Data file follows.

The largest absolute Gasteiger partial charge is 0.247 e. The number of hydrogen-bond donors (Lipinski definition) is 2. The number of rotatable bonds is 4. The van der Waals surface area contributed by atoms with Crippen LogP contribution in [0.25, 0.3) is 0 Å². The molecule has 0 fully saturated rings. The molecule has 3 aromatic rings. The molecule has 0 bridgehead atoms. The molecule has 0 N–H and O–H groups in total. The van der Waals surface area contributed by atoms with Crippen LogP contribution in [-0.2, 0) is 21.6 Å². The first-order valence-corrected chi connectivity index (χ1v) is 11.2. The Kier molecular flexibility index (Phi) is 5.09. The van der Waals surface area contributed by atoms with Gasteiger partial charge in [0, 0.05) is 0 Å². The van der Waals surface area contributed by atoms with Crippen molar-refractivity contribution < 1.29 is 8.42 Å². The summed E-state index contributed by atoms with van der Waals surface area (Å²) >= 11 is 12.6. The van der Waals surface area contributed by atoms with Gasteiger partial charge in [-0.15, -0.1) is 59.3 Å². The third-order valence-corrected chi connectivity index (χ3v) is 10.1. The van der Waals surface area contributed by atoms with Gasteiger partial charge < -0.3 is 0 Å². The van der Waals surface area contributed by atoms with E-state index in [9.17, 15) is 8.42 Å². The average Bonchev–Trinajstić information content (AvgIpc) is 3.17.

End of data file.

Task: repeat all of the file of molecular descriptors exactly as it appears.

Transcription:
The largest absolute Gasteiger partial charge is 0.247 e. The number of hydrogen-bond donors (Lipinski definition) is 2. The number of rotatable bonds is 4. The van der Waals surface area contributed by atoms with Crippen LogP contribution in [0.25, 0.3) is 0 Å². The molecule has 0 fully saturated rings. The molecule has 3 aromatic rings. The molecule has 0 bridgehead atoms. The molecule has 0 N–H and O–H groups in total. The van der Waals surface area contributed by atoms with Crippen LogP contribution in [-0.2, 0) is 21.6 Å². The first-order valence-corrected chi connectivity index (χ1v) is 11.2. The Kier molecular flexibility index (Phi) is 5.09. The van der Waals surface area contributed by atoms with Gasteiger partial charge in [0, 0.05) is 0 Å². The van der Waals surface area contributed by atoms with Crippen molar-refractivity contribution < 1.29 is 8.42 Å². The summed E-state index contributed by atoms with van der Waals surface area (Å²) >= 11 is 12.6. The van der Waals surface area contributed by atoms with Gasteiger partial charge in [-0.15, -0.1) is 59.3 Å². The third-order valence-corrected chi connectivity index (χ3v) is 10.1. The van der Waals surface area contributed by atoms with Gasteiger partial charge < -0.3 is 0 Å². The van der Waals surface area contributed by atoms with E-state index in [9.17, 15) is 8.42 Å². The average Bonchev–Trinajstić information content (AvgIpc) is 3.17.